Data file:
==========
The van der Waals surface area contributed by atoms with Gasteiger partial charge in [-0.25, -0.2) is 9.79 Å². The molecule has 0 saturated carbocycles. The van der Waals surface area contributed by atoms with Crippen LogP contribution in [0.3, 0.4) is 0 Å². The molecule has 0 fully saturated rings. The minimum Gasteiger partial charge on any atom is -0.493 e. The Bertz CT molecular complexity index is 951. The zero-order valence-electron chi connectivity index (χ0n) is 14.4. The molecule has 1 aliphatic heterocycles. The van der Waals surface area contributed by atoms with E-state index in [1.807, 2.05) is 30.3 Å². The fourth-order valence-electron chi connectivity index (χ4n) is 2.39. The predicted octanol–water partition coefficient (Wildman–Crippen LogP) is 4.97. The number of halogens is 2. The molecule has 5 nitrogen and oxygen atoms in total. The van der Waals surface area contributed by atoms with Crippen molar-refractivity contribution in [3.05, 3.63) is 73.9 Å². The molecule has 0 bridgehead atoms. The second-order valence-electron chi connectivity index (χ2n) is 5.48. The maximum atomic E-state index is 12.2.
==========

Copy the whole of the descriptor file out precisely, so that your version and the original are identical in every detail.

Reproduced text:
The van der Waals surface area contributed by atoms with Gasteiger partial charge in [-0.25, -0.2) is 9.79 Å². The molecule has 0 saturated carbocycles. The van der Waals surface area contributed by atoms with Crippen LogP contribution in [0.3, 0.4) is 0 Å². The molecule has 0 fully saturated rings. The minimum Gasteiger partial charge on any atom is -0.493 e. The Bertz CT molecular complexity index is 951. The zero-order valence-electron chi connectivity index (χ0n) is 14.4. The molecule has 1 aliphatic heterocycles. The van der Waals surface area contributed by atoms with E-state index in [1.807, 2.05) is 30.3 Å². The fourth-order valence-electron chi connectivity index (χ4n) is 2.39. The predicted octanol–water partition coefficient (Wildman–Crippen LogP) is 4.97. The number of halogens is 2. The molecule has 5 nitrogen and oxygen atoms in total. The van der Waals surface area contributed by atoms with Crippen molar-refractivity contribution in [3.05, 3.63) is 73.9 Å². The molecule has 0 bridgehead atoms. The second-order valence-electron chi connectivity index (χ2n) is 5.48. The maximum atomic E-state index is 12.2.